May 19, 2021

Maori News & Indigenous Views

He Korowai o Tangaroa

2 min read

blanketRotorua’s Jamaine Fraser (Te Arawa) has designed a cloak that could help save stranded whales around the world.

The former Rotorua Lakes High School student’s design was entered in the James Dyson Product Design Awards, an international design competition and came second.

The 23-year-old has just completed a degree in industrial design at Massey University. For his final year, he had to find a problem and come up with a design to solve it.

Mr Fraser has always been interested in whales. The problem he wanted to help solve was whale strandings.

“I basically got inspired when I went down Farewell Spit, it’s on the northern end of the South Island. I went there for a holiday one time and saw all these black and white photos of stranded long fin pilot whales.”

A Te Arawa descendant, Mr Fraser said he decided to get away from expensive conventional thinking of trying to lift the whale.

“Why not do something that’s pretty cheap, sustainable and can be reused?”

His design, a cloak that covers the whale and keeps it cool until it can be refloated. The cloak was a specially designed material that had crystals inside it which absorbs water, expands and had the cooling properties of water.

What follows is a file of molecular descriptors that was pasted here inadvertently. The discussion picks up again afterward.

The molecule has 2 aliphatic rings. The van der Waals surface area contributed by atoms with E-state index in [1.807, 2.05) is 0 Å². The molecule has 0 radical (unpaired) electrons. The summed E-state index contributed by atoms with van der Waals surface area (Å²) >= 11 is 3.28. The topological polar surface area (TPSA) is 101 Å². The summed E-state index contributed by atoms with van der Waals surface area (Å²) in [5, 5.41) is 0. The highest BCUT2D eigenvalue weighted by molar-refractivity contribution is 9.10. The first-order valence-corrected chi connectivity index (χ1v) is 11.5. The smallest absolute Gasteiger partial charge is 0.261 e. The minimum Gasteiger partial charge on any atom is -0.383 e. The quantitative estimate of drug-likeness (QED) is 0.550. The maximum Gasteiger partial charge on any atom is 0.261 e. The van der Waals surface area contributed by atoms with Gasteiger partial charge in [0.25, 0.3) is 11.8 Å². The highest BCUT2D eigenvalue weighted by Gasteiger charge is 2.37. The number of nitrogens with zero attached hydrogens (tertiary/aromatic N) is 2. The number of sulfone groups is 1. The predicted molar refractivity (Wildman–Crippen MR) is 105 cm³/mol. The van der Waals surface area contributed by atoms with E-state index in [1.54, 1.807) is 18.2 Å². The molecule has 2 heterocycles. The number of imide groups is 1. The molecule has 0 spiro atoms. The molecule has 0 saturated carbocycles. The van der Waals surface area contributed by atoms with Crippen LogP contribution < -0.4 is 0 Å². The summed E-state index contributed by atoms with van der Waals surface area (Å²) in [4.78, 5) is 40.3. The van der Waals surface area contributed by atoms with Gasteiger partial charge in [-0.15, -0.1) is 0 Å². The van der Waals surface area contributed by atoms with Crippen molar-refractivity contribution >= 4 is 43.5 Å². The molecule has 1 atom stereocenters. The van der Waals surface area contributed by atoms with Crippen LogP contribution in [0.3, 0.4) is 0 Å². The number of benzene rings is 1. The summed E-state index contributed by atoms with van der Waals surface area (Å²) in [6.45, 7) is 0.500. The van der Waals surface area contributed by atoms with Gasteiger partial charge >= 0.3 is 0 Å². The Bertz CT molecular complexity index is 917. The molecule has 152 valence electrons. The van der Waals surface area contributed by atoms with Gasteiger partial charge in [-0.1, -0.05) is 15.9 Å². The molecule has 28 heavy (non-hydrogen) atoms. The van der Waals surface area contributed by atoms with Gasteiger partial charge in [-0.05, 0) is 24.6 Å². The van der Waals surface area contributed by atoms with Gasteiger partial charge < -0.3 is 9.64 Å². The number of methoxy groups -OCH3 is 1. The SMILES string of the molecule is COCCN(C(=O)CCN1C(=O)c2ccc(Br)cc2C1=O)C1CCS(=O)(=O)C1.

He has called his design Korowai o Tangaroa (the cloak of the sea).

“There is more than one perspective when it comes to whale strandings. [Ancestral] Maori like to see them as a gift. Others like to save them and put them out to sea,” said Mr Fraser.

He couldn’t design something that picked whales up and put them back or harvested the whale, because it would ignore one or the other’s perspective.

“So I thought why not design a cover that would keep them cool and it’s kind of letting nature decide whether or not they are going to live.”

Mr Fraser has won a trip to Bangkok in October to attend the Creative Catalyst Seminar for a chance to meet young entrepreneurs and designers.

Mr Fraser said there had been a lot of interest in his product, but he had no plans to turn it into a business.

Kia ora to Greg Taipari and the Rotorua Post for this great article!!

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